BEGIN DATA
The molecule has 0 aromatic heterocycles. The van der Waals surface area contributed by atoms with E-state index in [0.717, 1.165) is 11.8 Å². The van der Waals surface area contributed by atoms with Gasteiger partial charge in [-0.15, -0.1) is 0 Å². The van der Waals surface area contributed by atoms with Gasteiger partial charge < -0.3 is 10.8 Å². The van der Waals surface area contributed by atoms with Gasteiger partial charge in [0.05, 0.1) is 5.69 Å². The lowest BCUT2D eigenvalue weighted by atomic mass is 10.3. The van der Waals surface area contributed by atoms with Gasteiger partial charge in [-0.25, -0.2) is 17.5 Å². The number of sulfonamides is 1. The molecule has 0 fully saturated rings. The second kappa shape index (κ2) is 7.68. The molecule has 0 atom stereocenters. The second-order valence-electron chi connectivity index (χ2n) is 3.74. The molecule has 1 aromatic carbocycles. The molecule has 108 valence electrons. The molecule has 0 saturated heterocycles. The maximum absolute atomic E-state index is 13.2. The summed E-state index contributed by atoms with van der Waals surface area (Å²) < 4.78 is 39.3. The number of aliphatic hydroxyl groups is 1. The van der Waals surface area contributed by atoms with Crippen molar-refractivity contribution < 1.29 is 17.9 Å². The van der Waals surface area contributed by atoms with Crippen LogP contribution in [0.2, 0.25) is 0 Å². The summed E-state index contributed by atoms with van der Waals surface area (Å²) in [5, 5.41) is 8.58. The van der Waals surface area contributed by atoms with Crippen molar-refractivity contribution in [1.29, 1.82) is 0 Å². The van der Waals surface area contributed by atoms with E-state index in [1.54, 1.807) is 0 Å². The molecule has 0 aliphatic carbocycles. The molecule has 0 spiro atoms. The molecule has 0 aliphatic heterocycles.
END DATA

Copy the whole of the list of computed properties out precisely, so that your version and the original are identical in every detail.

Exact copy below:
The molecule has 0 aromatic heterocycles. The van der Waals surface area contributed by atoms with E-state index in [0.717, 1.165) is 11.8 Å². The van der Waals surface area contributed by atoms with Gasteiger partial charge in [-0.15, -0.1) is 0 Å². The van der Waals surface area contributed by atoms with Gasteiger partial charge < -0.3 is 10.8 Å². The van der Waals surface area contributed by atoms with Gasteiger partial charge in [0.05, 0.1) is 5.69 Å². The lowest BCUT2D eigenvalue weighted by atomic mass is 10.3. The van der Waals surface area contributed by atoms with Gasteiger partial charge in [-0.25, -0.2) is 17.5 Å². The number of sulfonamides is 1. The molecule has 0 fully saturated rings. The second kappa shape index (κ2) is 7.68. The molecule has 0 atom stereocenters. The second-order valence-electron chi connectivity index (χ2n) is 3.74. The molecule has 1 aromatic carbocycles. The molecule has 108 valence electrons. The molecule has 0 saturated heterocycles. The maximum absolute atomic E-state index is 13.2. The summed E-state index contributed by atoms with van der Waals surface area (Å²) < 4.78 is 39.3. The number of aliphatic hydroxyl groups is 1. The van der Waals surface area contributed by atoms with Crippen molar-refractivity contribution < 1.29 is 17.9 Å². The van der Waals surface area contributed by atoms with Crippen LogP contribution in [0.2, 0.25) is 0 Å². The summed E-state index contributed by atoms with van der Waals surface area (Å²) in [5, 5.41) is 8.58. The van der Waals surface area contributed by atoms with Crippen molar-refractivity contribution in [1.29, 1.82) is 0 Å². The van der Waals surface area contributed by atoms with E-state index in [1.54, 1.807) is 0 Å². The molecule has 0 aliphatic carbocycles. The molecule has 0 spiro atoms. The molecule has 0 aliphatic heterocycles.